Tuesday, January 23, 2018
More than 24 years ago, Pam and her husband Bob were serving as missionaries to the Philippines and praying for a fifth child. Pam contracted amoebic dysentery, an infection of the intestine caused by a parasite found in contaminated food or drink.
She went into a coma and was treated with strong antibiotics before they discovered she was pregnant. Doctors urged her to abort the baby for her own safety, telling her the medicines had caused irreversible damage to her baby. She refused the abortion and cited her Christian faith as the reason for her hope that her son would be born without the devastating disabilities physicians predicted.
While pregnant, Pam nearly lost their baby four times, but still refused to consider abortion. She recalled making a pledge to God with her husband: If you will give us a son, we’ll name him Timothy and we’ll make him a preacher.
Pam ultimately spent the last two months of her pregnancy in bed and eventually gave birth to a healthy baby boy August 14, 1987. Pam’s youngest son is indeed a preacher. He preaches in prisons, makes hospital visits and serves with his father’s ministry in the Philippines. He also plays football. His name is Tim Tebow.
By Jodi Gemma
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May 14, 2013 4:29 PM
Kermit Gosnell Update: Convicted Pa. abortion doctor gets life in prison
Dr. Kermit Gosnell, 72, was convicted Monday of first-degree murder in the deaths of the babies who were delivered alive and killed with scissors.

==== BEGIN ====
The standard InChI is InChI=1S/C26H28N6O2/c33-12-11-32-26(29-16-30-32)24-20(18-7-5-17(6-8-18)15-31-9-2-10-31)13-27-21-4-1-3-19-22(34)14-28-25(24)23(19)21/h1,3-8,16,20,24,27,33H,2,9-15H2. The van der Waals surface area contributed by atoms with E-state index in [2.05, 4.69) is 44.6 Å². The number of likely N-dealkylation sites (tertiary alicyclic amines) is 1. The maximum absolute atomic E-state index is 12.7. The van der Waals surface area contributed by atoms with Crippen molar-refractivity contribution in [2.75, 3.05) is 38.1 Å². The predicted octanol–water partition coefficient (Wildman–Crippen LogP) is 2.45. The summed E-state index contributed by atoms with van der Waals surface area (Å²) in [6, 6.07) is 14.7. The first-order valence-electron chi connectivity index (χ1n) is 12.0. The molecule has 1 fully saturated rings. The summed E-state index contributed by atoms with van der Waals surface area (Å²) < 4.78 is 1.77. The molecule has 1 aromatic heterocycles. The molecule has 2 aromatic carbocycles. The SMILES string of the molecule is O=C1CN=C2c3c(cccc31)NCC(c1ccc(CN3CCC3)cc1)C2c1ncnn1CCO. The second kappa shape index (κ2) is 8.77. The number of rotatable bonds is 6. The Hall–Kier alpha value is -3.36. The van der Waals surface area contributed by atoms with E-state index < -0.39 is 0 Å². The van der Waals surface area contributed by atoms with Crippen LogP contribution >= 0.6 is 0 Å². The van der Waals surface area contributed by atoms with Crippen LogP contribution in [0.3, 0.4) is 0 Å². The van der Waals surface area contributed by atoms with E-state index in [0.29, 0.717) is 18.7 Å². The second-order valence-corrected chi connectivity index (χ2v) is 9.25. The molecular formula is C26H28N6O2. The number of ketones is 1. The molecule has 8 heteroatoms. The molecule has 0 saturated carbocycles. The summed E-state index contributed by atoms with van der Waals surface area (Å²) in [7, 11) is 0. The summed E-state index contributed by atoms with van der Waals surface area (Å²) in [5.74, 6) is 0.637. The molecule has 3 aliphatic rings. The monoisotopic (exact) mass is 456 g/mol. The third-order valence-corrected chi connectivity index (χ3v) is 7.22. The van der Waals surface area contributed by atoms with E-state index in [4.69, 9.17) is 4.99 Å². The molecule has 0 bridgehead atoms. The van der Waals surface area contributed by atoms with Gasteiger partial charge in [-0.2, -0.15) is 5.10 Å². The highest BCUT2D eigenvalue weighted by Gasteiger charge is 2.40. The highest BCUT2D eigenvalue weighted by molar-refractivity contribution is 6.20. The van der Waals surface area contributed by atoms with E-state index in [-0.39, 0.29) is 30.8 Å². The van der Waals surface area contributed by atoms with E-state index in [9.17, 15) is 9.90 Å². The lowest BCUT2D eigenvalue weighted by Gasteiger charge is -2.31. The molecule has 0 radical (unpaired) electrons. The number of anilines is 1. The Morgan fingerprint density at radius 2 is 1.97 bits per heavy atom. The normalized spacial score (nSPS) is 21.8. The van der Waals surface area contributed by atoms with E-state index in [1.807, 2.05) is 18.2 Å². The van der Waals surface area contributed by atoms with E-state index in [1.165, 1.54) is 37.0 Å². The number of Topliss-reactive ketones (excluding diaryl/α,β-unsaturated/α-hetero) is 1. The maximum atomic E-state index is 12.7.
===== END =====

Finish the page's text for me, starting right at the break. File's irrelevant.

In a case that became a flashpoint in the nation's abortion debate, former clinic employees testified that Gosnell routinely performed illegal abortions past Pennsylvania's 24-week limit, that he delivered babies who were still moving, whimpering or breathing, and that he and his assistants dispatched the newborns by "snipping" their spines, as he referred to it.
Prosecutors agreed to two life sentences without parole for two of the three first-degree murder convictions, and Gosnell was to be sentenced Wednesday in the death of the third baby, an involuntary manslaughter conviction in the death of a patient and hundreds of lesser counts.
Prosecutors had sought the death penalty because Gosnell killed more than one person, and his victims were especially vulnerable given their age. But Gosnell's own advanced age had made it unlikely he would ever be executed before his appeals ran out.
Gosnell has said he considered himself a pioneering inner-city doctor who helped desperate women get late-term abortions. Defense lawyer Jack McMahon said before the sentencing deal that his client's bid for acquittal was a battle.
"The media has been overwhelmingly against him," McMahon said. "But I think the jury listened to the evidence ... and they found what they found."
The gruesome details of Gosnell's operation came out more than two years ago during a grand jury investigation of prescription drug trafficking. Authorities raiding Gosnell's clinic for drugs instead found bags and bottles of fetuses, including jars of severed feet, along with bloodstained furniture, dirty medical instruments and cats roaming the premises.
Partisans on both sides of the nation's polarized abortion debate were quick to weigh in after the verdict. Abortion foes said the case helped to illustrate the disturbing reality of abortion.
"This has helped more people realize what abortion is really about," said David O'Steen, executive director of the National Right to Life Committee. He said he hopes the case results in more states passing bills that prohibit abortion "once the unborn child can feel pain."
Supporters of legalized abortion said the case offered a preview of what poor, desperate young women could face if abortion is driven underground with more restrictive laws.
"Kermit Gosnell has been found guilty and will get what he deserves. Now, let's make sure these women are vindicated by delivering what all women deserve: access to the full range of health services including safe, high-quality and legal abortion care," said Ilyse G. Hogue, president of NARAL Pro-Choice America.